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Lawmakers Speak Out In Defense Of The Minimum Wage

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Rep. George Miller (D-Cali.), who led the effort in Congress to raise the minimum wage in 2007, is taking issue with Republican candidates' recent statements that the federal policy should be rolled back and hasn't helped improve the economic position of the country.

"Well, it [their statements] sort of shows two things," Miller told The Huffington Post on Tuesday. "One, how clearly they're captive of the billionaire boys club, and two, how disconnected they are from working people in this country, who are trying to get [ahead for] for their families."

Alaska Senate candidate Joe Miller attracted national attention on Monday for saying that the federal minimum wage should be abolished. "That is not within the scope of the powers that are given to the federal government," he told ABC News. Late last week, Connecticut Senate candidate Linda McMahon was quoted as saying, in vague terms, that she'd be open to the idea of adjusting the federal minimum wage laws. West Virginia Senate candidate John Raese, who has long advocated that it be abolished, also said the federal law "hasn't worked".

Miller sponsored the Fair Minimum Wage Act of 2007, which raised the minimum wage from $5.15 an hour to $7.25 over a period of two years. It passed with strong bipartisan support in both the House and the Senate. In the latter chamber, just three senators voted against the legislation: Republicans Tom Coburn (Texas), Jon Kyl (Ariz.) and Jim DeMint (S.C.).

Miller criticized current House Minority Leader John Boehner (R-Ohio) for refusing to take up the wage increase while he was chairman of the House Education and Labor Committee -- which Miller now heads -- saying people who aren't protected by higher state wage laws are working for far too little. He added that it should be raised again, because "people are still working at a federal minimum wage that's lower than it was in 1968."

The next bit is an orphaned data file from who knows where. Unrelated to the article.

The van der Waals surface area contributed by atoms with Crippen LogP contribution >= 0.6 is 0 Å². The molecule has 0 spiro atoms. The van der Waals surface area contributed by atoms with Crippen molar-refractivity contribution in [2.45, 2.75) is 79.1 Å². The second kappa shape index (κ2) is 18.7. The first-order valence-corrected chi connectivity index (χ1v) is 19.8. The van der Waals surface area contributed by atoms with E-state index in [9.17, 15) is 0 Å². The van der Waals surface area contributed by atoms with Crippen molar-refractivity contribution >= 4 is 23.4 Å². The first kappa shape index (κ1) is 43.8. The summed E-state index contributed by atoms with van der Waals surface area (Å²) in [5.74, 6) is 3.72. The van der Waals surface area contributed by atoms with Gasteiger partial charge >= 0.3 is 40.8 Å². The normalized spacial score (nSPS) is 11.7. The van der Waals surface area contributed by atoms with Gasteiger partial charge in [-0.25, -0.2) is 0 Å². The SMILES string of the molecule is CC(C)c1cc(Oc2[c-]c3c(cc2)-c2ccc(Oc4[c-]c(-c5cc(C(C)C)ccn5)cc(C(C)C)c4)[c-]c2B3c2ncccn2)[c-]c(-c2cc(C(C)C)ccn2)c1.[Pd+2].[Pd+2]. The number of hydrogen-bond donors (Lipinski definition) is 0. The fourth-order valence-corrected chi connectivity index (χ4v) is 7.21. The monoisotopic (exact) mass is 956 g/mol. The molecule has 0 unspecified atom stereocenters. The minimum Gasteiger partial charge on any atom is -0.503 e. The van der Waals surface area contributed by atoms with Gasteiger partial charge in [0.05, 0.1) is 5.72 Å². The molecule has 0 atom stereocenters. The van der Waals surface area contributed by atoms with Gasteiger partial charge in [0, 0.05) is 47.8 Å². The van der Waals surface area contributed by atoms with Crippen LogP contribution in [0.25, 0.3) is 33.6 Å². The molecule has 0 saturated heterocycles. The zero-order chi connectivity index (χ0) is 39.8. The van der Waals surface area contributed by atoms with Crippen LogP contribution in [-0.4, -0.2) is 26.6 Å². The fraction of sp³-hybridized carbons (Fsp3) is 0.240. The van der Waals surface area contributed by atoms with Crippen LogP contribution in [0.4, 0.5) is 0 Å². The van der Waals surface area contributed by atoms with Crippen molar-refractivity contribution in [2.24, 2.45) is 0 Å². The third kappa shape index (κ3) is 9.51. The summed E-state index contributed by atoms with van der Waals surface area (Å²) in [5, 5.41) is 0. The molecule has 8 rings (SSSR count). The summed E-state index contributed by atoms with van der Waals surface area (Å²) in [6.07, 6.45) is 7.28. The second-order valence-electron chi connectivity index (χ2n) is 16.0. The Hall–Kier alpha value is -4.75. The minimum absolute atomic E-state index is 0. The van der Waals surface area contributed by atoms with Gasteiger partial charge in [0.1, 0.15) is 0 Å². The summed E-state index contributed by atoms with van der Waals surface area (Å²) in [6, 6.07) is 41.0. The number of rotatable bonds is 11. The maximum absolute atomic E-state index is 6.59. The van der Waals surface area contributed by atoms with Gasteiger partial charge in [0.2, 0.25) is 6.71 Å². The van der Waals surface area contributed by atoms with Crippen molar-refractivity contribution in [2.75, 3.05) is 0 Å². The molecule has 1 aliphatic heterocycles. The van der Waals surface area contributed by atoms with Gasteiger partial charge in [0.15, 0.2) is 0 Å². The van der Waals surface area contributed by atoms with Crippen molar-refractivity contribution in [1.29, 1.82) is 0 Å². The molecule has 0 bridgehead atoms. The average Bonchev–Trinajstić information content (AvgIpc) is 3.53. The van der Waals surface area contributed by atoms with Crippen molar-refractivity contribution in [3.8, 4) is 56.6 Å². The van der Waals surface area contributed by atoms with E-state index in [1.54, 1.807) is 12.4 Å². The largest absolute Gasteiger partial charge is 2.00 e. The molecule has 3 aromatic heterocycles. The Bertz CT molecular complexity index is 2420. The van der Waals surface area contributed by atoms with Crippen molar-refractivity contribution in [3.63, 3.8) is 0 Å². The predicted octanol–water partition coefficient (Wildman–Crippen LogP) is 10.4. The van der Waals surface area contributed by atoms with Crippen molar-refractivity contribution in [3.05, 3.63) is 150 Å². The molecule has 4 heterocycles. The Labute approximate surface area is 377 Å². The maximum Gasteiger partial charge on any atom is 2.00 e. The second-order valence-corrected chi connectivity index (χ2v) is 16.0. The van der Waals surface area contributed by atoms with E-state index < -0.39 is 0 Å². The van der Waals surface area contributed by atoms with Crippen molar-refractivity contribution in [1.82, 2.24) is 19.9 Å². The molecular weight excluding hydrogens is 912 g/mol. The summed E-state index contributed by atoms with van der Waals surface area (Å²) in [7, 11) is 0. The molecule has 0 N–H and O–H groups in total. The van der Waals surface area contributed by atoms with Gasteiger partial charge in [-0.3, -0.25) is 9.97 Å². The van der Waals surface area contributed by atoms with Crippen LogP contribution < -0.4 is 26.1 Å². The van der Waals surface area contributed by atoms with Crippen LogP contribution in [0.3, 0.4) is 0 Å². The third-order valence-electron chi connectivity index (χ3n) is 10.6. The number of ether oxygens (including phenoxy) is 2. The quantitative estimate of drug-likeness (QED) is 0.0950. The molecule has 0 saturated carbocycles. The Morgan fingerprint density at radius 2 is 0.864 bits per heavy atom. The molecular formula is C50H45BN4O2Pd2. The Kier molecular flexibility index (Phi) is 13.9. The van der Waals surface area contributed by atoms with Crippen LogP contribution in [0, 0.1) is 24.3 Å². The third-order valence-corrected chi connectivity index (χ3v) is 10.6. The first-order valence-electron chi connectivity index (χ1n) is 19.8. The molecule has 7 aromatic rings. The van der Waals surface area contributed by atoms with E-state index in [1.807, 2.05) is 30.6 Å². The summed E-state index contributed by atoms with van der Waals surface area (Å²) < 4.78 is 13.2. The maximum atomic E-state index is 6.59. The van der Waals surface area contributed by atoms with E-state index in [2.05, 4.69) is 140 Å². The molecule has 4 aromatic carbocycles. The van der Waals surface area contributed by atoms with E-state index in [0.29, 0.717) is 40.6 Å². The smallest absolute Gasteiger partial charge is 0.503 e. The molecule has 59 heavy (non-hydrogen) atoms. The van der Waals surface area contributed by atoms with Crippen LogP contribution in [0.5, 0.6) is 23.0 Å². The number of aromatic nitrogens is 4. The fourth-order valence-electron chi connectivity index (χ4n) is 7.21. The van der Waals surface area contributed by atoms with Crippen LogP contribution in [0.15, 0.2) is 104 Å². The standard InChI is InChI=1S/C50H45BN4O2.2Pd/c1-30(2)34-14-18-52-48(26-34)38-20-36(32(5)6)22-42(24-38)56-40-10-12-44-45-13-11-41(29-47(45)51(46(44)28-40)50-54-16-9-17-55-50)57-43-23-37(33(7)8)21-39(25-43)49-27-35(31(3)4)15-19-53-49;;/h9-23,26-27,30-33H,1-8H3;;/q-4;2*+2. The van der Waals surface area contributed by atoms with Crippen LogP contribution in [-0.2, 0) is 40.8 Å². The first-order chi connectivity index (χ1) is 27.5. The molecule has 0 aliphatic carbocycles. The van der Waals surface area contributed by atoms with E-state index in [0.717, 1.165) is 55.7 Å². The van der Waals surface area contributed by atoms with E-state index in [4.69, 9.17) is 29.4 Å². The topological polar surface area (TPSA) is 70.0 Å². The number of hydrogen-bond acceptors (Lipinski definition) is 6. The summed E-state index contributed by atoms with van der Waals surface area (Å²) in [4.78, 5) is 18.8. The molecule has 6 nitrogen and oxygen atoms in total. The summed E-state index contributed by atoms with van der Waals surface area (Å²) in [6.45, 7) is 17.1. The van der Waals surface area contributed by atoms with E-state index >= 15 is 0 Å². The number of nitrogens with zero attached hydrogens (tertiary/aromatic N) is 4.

"When a national debate is over giving tax cuts to millionaires and billionaires, and these people think that it's people working at the minimum wage that's holding people back, it's an outrage," he said.

According to the National Employment Law Project, the minimum wage, first instituted in the 1930s, would be above $10 today already if it had kept pace with inflation. A new Public Religion Research Institute poll found that 67 percent of respondents support raising the minimum wage to that level, including 51 percent of Republicans.

House Speaker Nancy Pelosi (D-Cali.) also told The Huffington Post on Tuesday that the minimum wage needs to be raised. "When you talk about taking a run at the minimum wage, it seriously undermines any efforts that we want to have to address or redress our disparities," said Pelosi. "And it's a challenge to our sense of community that people could think it would be okay to start going backward. These were fights of 100 years ago."

Other Republicans don't seem to be willing to go as far as their fellow candidates. In a statement to HuffPost, Sen. Charles Grassley's (R-Iowa) spokesperson Jill Kozeny said that the senator "has supported increases to the federal minimum wage when those increases were coupled with regulatory and tax relief for small businesses in order to encourage employers not to cut jobs, reduce hours or scale back benefits as a result of the increased cost of operating a business."

As HuffPost's Sam Stein recently reported, Democratic strategists are "urging members to press both [Republican] incumbents and their general election challengers to formally state where they stand in the debate... In addition, there has been some talk about finding a legislative vehicle that would symbolically reaffirm the party's commitment to not letting the minimum wage dip below its current level of $7.25."

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